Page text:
Patrick's Ferry

Battise (Baptiste, Battiste) Village was the upper village of the three principal communities established by the Coushatta Indians on the Trinity River in what is now Polk and San Jacinto counties. In western Polk County, near the site of present Onalaska, the Coushatta Trace crossed the Trinity River. Battise Village was at this strategic point on the west bank of the Trinity. Specifically, the location was opposite the mouth of Kickapoo Creek, and the site was included at least partly in land granted subsequently to James H. Duncan in the area that became San Jacinto County. This major Coushatta village is mentioned in surveyors' field notes for eleven original land grants in this area, including a survey for Isham T. Patrick, which was described as being immediately above the upper Coushatta village.

Battise Village was a reference point in defining the boundaries of Liberty County, which during the years of the Republic of Texas included the present counties of Polk and San Jacinto. On April 25, 1837, Daniel P. Coit, chief justice of Liberty County, wrote a letter to James P. Henderson, Republic of Texas secretary of state, in which he described the boundaries of Liberty County and said that the northern boundary should extend northward to the "Battiste" village. George T. Wood, the second governor of the State of Texas, moved to Texas in 1839 and established a plantation on the Trinity River near Battise Village.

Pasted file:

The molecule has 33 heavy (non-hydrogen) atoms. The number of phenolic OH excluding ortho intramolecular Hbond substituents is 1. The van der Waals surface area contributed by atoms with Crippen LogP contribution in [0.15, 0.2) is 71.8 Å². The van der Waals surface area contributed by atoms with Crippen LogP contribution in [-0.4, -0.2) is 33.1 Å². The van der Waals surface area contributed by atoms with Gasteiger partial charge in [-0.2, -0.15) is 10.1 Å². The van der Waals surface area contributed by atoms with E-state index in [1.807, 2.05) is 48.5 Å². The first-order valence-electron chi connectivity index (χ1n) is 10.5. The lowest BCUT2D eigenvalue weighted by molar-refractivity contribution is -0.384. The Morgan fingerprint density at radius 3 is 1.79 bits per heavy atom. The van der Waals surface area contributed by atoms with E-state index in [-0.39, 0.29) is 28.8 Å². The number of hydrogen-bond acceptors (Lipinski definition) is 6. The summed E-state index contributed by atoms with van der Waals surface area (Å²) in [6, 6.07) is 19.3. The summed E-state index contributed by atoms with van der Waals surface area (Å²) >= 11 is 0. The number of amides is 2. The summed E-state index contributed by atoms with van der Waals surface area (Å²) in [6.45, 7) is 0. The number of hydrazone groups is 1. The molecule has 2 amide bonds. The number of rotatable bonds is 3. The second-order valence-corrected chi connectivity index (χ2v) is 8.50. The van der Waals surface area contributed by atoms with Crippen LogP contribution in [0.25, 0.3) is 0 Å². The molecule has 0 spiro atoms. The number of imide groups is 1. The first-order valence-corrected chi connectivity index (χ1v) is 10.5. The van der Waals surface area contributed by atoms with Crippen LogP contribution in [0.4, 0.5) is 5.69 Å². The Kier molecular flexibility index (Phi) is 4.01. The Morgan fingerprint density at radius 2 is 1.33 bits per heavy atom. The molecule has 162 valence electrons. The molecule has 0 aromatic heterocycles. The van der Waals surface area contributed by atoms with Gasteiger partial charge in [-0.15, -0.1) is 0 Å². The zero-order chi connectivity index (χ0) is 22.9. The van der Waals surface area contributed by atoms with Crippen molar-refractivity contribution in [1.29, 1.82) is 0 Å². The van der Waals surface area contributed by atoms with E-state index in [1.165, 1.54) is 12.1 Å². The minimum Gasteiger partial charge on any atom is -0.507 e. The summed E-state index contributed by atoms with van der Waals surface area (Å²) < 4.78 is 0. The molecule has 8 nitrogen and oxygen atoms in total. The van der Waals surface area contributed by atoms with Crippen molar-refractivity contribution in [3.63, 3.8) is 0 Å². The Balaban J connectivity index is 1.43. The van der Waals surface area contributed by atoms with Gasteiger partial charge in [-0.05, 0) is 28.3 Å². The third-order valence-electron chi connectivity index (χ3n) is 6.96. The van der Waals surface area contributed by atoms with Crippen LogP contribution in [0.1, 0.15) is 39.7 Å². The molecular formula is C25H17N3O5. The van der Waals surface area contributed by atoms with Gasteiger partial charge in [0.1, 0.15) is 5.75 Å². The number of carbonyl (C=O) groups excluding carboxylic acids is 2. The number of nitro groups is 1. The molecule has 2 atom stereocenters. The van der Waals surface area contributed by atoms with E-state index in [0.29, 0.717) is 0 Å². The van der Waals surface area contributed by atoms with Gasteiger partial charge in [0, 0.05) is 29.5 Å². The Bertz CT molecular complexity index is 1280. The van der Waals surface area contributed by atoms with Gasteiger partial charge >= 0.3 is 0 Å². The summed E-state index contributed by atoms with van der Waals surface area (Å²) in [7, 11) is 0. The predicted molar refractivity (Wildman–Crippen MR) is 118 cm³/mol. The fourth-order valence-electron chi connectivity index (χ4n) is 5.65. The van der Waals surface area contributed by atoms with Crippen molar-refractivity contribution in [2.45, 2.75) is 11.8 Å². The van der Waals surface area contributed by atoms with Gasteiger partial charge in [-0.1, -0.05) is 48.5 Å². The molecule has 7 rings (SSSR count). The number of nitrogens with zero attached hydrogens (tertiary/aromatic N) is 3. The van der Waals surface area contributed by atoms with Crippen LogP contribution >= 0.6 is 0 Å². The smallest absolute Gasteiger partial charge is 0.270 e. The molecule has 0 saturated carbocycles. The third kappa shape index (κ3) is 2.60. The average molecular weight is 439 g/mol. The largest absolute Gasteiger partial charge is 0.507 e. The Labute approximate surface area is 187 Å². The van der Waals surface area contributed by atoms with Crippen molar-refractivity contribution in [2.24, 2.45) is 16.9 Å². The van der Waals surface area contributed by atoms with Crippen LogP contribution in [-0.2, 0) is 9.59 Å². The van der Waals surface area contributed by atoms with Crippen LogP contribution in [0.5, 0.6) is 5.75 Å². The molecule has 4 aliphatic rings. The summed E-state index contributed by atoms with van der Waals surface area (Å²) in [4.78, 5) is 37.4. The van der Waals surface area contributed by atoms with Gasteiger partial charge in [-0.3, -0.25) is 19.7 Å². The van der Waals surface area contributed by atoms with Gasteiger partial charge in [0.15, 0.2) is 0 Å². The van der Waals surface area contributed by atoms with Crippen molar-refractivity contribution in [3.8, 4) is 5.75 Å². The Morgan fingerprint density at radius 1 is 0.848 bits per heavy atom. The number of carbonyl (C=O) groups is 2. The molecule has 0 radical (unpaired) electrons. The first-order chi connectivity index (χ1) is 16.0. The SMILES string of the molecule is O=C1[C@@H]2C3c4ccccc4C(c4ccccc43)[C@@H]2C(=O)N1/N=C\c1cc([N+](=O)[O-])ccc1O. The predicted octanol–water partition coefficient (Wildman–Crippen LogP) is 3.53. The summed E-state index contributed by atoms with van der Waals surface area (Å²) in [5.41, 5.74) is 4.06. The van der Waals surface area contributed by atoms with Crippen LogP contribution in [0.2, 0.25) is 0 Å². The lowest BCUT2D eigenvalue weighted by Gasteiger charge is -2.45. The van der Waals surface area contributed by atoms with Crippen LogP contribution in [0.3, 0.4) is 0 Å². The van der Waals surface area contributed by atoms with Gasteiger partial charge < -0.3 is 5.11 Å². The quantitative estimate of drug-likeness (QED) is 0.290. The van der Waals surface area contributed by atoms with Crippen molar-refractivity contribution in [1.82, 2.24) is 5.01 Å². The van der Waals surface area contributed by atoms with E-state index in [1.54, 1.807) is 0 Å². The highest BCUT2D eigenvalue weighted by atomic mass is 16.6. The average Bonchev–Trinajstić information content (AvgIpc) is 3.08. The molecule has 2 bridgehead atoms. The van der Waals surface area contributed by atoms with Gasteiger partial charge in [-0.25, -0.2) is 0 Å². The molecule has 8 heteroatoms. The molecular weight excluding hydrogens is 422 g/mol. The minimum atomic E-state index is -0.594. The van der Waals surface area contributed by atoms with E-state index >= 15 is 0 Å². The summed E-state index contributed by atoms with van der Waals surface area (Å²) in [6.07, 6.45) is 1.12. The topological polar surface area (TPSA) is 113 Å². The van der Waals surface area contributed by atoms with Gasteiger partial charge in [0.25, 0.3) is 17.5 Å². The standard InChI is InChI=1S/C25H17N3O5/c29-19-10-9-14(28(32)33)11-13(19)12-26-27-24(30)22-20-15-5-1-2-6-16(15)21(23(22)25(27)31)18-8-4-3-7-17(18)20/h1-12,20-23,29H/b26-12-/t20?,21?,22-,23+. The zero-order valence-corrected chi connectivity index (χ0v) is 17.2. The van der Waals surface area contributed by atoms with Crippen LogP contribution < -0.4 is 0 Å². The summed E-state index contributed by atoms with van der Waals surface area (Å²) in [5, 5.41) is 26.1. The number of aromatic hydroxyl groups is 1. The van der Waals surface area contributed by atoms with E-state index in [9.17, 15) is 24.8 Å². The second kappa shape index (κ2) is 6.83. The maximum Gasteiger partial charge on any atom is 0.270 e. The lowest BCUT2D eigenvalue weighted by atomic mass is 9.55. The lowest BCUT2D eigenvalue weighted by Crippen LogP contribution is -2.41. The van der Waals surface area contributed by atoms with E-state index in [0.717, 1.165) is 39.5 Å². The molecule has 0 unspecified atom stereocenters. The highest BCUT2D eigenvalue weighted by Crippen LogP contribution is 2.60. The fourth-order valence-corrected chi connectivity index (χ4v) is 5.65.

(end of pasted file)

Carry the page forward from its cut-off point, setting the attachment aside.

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Howard N. Martin | © TSHA

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Adapted from the official Handbook of Texas, a state encyclopedia developed by Texas State Historical Association (TSHA). It is an authoritative source of trusted historical records.

Belongs to

Patrick's Ferry is part of or belongs to the following places:

Currently Exists


Place type

Patrick's Ferry is classified as a Town

Associated Names

  • (Battise Village)
  • (Duncan's Ferry)
  • (Kickapoo)

Has Post Office


Is Incorporated